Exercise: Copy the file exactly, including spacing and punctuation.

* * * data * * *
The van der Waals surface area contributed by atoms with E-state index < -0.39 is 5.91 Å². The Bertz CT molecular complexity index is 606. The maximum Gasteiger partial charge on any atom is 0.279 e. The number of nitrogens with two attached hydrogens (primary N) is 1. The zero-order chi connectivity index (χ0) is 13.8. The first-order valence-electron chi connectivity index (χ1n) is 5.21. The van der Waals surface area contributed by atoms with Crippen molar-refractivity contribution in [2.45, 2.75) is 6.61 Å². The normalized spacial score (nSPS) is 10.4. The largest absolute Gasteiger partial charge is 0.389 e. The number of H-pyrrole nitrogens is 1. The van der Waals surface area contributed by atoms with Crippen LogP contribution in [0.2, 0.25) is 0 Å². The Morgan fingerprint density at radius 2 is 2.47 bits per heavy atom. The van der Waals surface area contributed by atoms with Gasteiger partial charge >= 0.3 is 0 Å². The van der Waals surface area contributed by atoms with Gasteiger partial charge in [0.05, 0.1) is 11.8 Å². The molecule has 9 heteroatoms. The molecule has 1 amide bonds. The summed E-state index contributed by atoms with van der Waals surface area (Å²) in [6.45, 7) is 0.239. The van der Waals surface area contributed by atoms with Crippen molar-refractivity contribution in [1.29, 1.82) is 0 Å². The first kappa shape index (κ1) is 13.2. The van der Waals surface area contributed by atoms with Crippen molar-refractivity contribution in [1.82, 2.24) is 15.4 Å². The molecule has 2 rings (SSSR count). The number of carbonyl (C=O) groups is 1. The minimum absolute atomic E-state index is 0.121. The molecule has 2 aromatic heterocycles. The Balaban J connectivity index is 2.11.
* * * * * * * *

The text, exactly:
The van der Waals surface area contributed by atoms with E-state index < -0.39 is 5.91 Å². The Bertz CT molecular complexity index is 606. The maximum Gasteiger partial charge on any atom is 0.279 e. The number of nitrogens with two attached hydrogens (primary N) is 1. The zero-order chi connectivity index (χ0) is 13.8. The first-order valence-electron chi connectivity index (χ1n) is 5.21. The van der Waals surface area contributed by atoms with Crippen molar-refractivity contribution in [2.45, 2.75) is 6.61 Å². The normalized spacial score (nSPS) is 10.4. The largest absolute Gasteiger partial charge is 0.389 e. The number of H-pyrrole nitrogens is 1. The van der Waals surface area contributed by atoms with Crippen LogP contribution in [0.2, 0.25) is 0 Å². The Morgan fingerprint density at radius 2 is 2.47 bits per heavy atom. The van der Waals surface area contributed by atoms with Gasteiger partial charge >= 0.3 is 0 Å². The van der Waals surface area contributed by atoms with Gasteiger partial charge in [0.05, 0.1) is 11.8 Å². The molecule has 9 heteroatoms. The molecule has 1 amide bonds. The summed E-state index contributed by atoms with van der Waals surface area (Å²) in [6.45, 7) is 0.239. The van der Waals surface area contributed by atoms with Crippen molar-refractivity contribution in [1.29, 1.82) is 0 Å². The first kappa shape index (κ1) is 13.2. The van der Waals surface area contributed by atoms with Crippen molar-refractivity contribution in [1.82, 2.24) is 15.4 Å². The molecule has 2 rings (SSSR count). The number of carbonyl (C=O) groups is 1. The minimum absolute atomic E-state index is 0.121. The molecule has 2 aromatic heterocycles. The Balaban J connectivity index is 2.11.